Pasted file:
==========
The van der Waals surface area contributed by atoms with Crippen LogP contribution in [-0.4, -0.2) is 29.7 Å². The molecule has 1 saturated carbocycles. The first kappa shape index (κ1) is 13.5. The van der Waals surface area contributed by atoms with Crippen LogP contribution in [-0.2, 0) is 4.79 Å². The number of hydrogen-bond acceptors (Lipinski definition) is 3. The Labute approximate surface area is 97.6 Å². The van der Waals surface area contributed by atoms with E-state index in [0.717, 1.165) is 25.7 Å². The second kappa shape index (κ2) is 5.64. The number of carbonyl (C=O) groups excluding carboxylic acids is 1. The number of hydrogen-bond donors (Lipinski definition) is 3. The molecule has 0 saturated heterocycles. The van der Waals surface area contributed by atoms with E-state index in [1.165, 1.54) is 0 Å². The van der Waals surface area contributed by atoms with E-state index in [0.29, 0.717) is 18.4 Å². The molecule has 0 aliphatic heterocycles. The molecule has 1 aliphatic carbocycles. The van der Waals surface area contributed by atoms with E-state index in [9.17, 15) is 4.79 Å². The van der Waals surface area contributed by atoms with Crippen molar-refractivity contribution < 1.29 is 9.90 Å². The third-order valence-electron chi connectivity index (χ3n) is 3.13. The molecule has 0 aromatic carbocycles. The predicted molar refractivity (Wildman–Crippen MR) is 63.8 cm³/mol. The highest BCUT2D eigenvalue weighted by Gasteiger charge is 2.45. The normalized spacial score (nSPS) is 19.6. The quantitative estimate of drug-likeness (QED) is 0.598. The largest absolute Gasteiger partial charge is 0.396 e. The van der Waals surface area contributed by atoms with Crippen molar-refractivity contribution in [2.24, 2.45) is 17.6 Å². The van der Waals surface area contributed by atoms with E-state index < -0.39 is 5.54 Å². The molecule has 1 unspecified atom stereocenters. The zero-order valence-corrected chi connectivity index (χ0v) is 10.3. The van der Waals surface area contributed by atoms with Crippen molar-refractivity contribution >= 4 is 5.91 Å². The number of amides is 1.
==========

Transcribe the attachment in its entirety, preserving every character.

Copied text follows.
The van der Waals surface area contributed by atoms with Crippen LogP contribution in [-0.4, -0.2) is 29.7 Å². The molecule has 1 saturated carbocycles. The first kappa shape index (κ1) is 13.5. The van der Waals surface area contributed by atoms with Crippen LogP contribution in [-0.2, 0) is 4.79 Å². The number of hydrogen-bond acceptors (Lipinski definition) is 3. The Labute approximate surface area is 97.6 Å². The van der Waals surface area contributed by atoms with E-state index in [0.717, 1.165) is 25.7 Å². The second kappa shape index (κ2) is 5.64. The number of carbonyl (C=O) groups excluding carboxylic acids is 1. The number of hydrogen-bond donors (Lipinski definition) is 3. The molecule has 0 saturated heterocycles. The van der Waals surface area contributed by atoms with E-state index in [1.165, 1.54) is 0 Å². The van der Waals surface area contributed by atoms with E-state index in [0.29, 0.717) is 18.4 Å². The molecule has 0 aliphatic heterocycles. The molecule has 1 aliphatic carbocycles. The van der Waals surface area contributed by atoms with E-state index in [9.17, 15) is 4.79 Å². The van der Waals surface area contributed by atoms with Crippen molar-refractivity contribution < 1.29 is 9.90 Å². The third-order valence-electron chi connectivity index (χ3n) is 3.13. The molecule has 0 aromatic carbocycles. The predicted molar refractivity (Wildman–Crippen MR) is 63.8 cm³/mol. The highest BCUT2D eigenvalue weighted by Gasteiger charge is 2.45. The normalized spacial score (nSPS) is 19.6. The quantitative estimate of drug-likeness (QED) is 0.598. The largest absolute Gasteiger partial charge is 0.396 e. The van der Waals surface area contributed by atoms with Crippen molar-refractivity contribution in [2.24, 2.45) is 17.6 Å². The van der Waals surface area contributed by atoms with E-state index < -0.39 is 5.54 Å². The molecule has 1 unspecified atom stereocenters. The zero-order valence-corrected chi connectivity index (χ0v) is 10.3. The van der Waals surface area contributed by atoms with Crippen molar-refractivity contribution >= 4 is 5.91 Å². The number of amides is 1.